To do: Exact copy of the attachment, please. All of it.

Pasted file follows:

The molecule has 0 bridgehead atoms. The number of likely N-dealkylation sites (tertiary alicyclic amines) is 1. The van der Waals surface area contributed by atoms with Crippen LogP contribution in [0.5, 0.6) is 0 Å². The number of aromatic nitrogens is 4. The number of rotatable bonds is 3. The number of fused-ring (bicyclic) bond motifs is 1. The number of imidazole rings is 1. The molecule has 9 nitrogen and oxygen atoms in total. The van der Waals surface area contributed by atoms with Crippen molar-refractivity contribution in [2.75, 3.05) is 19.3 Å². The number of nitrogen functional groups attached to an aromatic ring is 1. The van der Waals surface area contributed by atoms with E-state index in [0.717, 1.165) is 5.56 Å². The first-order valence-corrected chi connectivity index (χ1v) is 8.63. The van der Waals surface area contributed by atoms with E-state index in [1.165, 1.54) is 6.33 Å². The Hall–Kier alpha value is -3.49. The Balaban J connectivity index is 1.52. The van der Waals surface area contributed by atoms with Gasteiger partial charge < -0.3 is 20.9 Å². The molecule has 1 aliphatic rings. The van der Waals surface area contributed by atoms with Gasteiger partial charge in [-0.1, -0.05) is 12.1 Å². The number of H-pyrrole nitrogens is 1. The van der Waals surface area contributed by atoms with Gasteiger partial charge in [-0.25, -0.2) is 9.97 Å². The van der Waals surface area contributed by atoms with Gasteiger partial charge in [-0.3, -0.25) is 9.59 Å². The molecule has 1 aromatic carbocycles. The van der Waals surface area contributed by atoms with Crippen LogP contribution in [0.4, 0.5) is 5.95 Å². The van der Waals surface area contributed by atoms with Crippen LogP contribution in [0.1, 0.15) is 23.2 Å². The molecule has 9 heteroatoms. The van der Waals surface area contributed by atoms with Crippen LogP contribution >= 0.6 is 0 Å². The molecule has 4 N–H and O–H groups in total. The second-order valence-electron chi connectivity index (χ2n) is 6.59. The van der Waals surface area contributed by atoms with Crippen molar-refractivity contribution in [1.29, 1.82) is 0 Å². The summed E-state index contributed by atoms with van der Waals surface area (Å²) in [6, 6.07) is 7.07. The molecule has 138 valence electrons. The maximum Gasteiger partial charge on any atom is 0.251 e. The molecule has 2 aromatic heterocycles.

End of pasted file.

The molecule has 0 bridgehead atoms. The number of likely N-dealkylation sites (tertiary alicyclic amines) is 1. The van der Waals surface area contributed by atoms with Crippen LogP contribution in [0.5, 0.6) is 0 Å². The number of aromatic nitrogens is 4. The number of rotatable bonds is 3. The number of fused-ring (bicyclic) bond motifs is 1. The number of imidazole rings is 1. The molecule has 9 nitrogen and oxygen atoms in total. The van der Waals surface area contributed by atoms with Crippen molar-refractivity contribution in [2.75, 3.05) is 19.3 Å². The number of nitrogen functional groups attached to an aromatic ring is 1. The van der Waals surface area contributed by atoms with E-state index in [0.717, 1.165) is 5.56 Å². The first-order valence-corrected chi connectivity index (χ1v) is 8.63. The van der Waals surface area contributed by atoms with E-state index in [1.165, 1.54) is 6.33 Å². The Hall–Kier alpha value is -3.49. The Balaban J connectivity index is 1.52. The van der Waals surface area contributed by atoms with Gasteiger partial charge < -0.3 is 20.9 Å². The molecule has 1 aliphatic rings. The van der Waals surface area contributed by atoms with Gasteiger partial charge in [-0.1, -0.05) is 12.1 Å². The number of H-pyrrole nitrogens is 1. The van der Waals surface area contributed by atoms with Gasteiger partial charge in [-0.25, -0.2) is 9.97 Å². The van der Waals surface area contributed by atoms with Gasteiger partial charge in [-0.3, -0.25) is 9.59 Å². The molecule has 1 aromatic carbocycles. The van der Waals surface area contributed by atoms with Crippen LogP contribution in [0.4, 0.5) is 5.95 Å². The van der Waals surface area contributed by atoms with Crippen LogP contribution in [0.1, 0.15) is 23.2 Å². The molecule has 9 heteroatoms. The van der Waals surface area contributed by atoms with Crippen LogP contribution >= 0.6 is 0 Å². The molecule has 4 N–H and O–H groups in total. The second-order valence-electron chi connectivity index (χ2n) is 6.59. The van der Waals surface area contributed by atoms with Crippen molar-refractivity contribution in [1.29, 1.82) is 0 Å². The summed E-state index contributed by atoms with van der Waals surface area (Å²) in [6, 6.07) is 7.07. The molecule has 138 valence electrons. The maximum Gasteiger partial charge on any atom is 0.251 e. The molecule has 2 aromatic heterocycles.